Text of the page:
Recycling plastic for a sustainable future
Plastic is everywhere!
Plastic is everywhere you look, it's your water bottle, your Tupperware, it's in your sunglasses and even in your car. Take a look around you. Chances are that most of what you see contains some form of plastic.
What is plastic?
Plastic is essentially a synthetic polymer. 99% of plastics are derived from crude oil which is used to produce monomers. These monomers are joined together by means of a chemical bonding process to create a polymer.
Plastic is commonly used because of its ability to be extruded or moulded into an endless variety of shapes. There are a number of benefits of using plastic over other materials:
- The manufacture of plastics consumes less energy
- Plastics are resource efficient
- Plastic is lightweight and highly durable
- Plastic is low-maintenance and weather resistant
- Plastics can preserve and distribute water economically, reliably and safely
- Plastics are long-lasting – plastic water pipes have a guaranteed life of 50 years
- Most importantly: Plastic can be reused and recycled!
Types of plastic
Different types of plastics are made from different polymers and therefore do different things and perform in different ways.
Most plastic products contain a polymer identification code for the easy identification of what type of plastic is used:
|Plastic ID Code||Abbreviation||Plastic Type||Applications|
|PET||Polyethylene Terephtalate||Packaging: bottles, containers, plastic film, etc.|
|HDPE||High Density Polyethylene||Buckets, containers, agricultural pipe, etc.|
|PVC||Polyvinyl Chloride||Pipes & gutters, packaging, motor components, medical products, protective clothing, etc.|
|LDPE||Low Density Polyethylene||Packaging film, cosmetic bottles, low pressure pipes, etc.|
|PP||Polypropylene||Bottle caps, containers, kitchenware, plastic chairs, etc.|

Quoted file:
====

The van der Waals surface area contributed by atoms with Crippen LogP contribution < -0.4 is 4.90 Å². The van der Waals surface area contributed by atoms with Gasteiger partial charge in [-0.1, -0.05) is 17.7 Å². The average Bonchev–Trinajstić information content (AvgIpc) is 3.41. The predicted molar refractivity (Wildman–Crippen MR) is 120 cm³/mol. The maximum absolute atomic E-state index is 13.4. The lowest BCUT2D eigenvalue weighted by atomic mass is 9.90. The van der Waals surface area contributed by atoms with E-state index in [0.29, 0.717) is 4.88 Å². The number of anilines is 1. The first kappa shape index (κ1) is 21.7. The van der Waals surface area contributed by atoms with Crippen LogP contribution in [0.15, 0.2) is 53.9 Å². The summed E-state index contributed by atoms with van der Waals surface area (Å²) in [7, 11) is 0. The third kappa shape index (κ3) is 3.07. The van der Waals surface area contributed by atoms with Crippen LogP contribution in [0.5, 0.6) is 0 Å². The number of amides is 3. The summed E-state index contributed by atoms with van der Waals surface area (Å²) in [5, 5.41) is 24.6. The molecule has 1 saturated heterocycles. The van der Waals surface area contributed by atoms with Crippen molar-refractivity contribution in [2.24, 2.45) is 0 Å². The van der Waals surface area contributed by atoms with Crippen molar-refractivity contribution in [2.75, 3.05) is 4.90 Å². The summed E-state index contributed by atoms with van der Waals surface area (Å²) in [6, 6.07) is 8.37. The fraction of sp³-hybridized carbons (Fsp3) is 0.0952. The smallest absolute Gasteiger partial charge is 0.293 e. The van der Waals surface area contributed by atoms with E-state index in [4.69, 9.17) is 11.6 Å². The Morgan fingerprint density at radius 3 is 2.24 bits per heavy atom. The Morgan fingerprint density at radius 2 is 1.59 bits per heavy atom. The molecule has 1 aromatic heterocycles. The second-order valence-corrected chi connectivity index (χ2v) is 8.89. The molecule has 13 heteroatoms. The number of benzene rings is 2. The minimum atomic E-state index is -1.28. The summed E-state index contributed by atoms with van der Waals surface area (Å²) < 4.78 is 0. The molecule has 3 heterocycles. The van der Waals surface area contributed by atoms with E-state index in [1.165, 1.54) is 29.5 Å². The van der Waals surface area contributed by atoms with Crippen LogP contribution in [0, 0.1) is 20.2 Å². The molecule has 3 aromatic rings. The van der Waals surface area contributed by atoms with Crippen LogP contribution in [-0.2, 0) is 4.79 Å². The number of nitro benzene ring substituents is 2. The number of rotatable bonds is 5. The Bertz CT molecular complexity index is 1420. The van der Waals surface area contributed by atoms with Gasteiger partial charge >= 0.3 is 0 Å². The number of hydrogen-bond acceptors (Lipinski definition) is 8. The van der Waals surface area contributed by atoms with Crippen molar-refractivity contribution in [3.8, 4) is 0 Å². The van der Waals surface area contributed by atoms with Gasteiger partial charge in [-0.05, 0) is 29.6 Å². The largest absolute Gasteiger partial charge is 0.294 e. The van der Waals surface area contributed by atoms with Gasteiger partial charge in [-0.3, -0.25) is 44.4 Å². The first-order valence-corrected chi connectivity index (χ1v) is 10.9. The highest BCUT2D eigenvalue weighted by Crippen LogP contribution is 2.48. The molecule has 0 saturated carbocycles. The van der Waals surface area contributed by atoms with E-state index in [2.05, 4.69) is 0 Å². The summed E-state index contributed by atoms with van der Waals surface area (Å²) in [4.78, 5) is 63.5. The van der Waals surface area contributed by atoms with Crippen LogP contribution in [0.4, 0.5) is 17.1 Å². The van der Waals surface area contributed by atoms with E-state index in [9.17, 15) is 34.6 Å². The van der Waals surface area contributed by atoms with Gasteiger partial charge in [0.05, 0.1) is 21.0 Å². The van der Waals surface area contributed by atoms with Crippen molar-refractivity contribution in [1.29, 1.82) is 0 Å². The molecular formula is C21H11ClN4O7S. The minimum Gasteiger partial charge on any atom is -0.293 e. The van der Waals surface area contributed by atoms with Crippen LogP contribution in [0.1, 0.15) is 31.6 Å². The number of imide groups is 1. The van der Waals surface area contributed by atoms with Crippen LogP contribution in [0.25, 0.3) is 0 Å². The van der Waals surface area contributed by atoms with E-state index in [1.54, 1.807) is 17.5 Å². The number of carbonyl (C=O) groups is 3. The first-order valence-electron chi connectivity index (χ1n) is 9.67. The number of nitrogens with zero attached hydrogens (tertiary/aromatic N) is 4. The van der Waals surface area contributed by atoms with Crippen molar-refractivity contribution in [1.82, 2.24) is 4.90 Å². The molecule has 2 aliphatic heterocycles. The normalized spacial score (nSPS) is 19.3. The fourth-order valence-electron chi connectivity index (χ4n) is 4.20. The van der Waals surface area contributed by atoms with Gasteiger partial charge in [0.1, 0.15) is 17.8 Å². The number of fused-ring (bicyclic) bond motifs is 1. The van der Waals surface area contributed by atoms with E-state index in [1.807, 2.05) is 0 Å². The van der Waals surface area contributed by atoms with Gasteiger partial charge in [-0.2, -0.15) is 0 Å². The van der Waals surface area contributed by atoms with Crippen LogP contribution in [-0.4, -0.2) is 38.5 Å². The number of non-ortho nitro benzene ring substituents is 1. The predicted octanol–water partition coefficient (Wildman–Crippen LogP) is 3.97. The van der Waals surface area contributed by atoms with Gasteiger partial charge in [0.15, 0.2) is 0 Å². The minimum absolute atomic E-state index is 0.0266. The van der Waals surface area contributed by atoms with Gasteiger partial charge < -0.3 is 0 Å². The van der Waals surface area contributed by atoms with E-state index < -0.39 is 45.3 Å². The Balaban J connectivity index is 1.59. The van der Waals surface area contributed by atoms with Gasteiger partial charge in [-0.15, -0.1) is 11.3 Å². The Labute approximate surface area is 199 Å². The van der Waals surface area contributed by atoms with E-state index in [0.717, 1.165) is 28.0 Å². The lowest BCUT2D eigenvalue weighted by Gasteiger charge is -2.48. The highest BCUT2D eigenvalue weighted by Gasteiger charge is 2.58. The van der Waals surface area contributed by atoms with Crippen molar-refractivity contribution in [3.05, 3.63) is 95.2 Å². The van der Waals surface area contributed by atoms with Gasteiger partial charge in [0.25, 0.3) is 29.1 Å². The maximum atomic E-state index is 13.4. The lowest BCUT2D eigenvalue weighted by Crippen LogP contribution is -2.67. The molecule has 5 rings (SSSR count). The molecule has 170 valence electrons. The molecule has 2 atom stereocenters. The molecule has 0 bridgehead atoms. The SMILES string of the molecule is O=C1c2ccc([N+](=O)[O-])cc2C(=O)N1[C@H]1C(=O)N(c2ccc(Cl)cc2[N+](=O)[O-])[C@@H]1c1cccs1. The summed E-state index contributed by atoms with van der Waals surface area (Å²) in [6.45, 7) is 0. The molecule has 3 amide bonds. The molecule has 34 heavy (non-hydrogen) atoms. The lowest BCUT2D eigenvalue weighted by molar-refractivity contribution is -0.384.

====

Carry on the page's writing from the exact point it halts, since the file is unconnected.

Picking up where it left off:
|PS||Polystyrene||Display & protective packaging, insulation, etc.|
|-||Other||Electronic devices, sports gear, machine parts, etc.|
While plastic presents many beneficial opportunities, it also presents one of the major hazards to the environment. Plastic is highly-resistant to degradation and can take up to as much as 500 years to fully break down and if not recycled, typically end up in landfill sites or dumped in the ocean, contributing heavily to the world's pollution and presenting a critical danger to animals.
By recovering and recycling these plastics, the amount of environmental waste can be dramatically reduced and reprocessed into useful products.
How is plastic recycled?
Plastics are collected from waste bins and industrial sites and sorted according to their identification code and colour.
The sorted plastics are shredded and washed to remove any plastic labels or left over impurities.
The clean plastic is then melted and extruded into small pellets.
These plastics pellets are use in the manufacture of other useful products such as bins or plastic bags.
Although this process may seem like a simple one, it is actually very complicated and poses many challenges. Because of the formation of different molecules in different plastics, plastics require a lot of processing in order to be recycled as heating alone cannot dissolve these diverse molecules. This is why we have polymer identification codes so that we can sort out the different types of plastics to be recycled separately. However, this can often be a difficult task.
Is there an alternative?
Another environmentally-friendly method for disposing of non-recyclable material and plastics is clean waste-to-energy incineration. As the name suggests, waste-to-energy incineration is the process of creating energy such as electricity or heat through the combustion (or incineration) of waste material. By incinerating waste that includes plastic, incinerators are able to reduce the amount of waste without using fuel to operate and can even generate energy at the same time!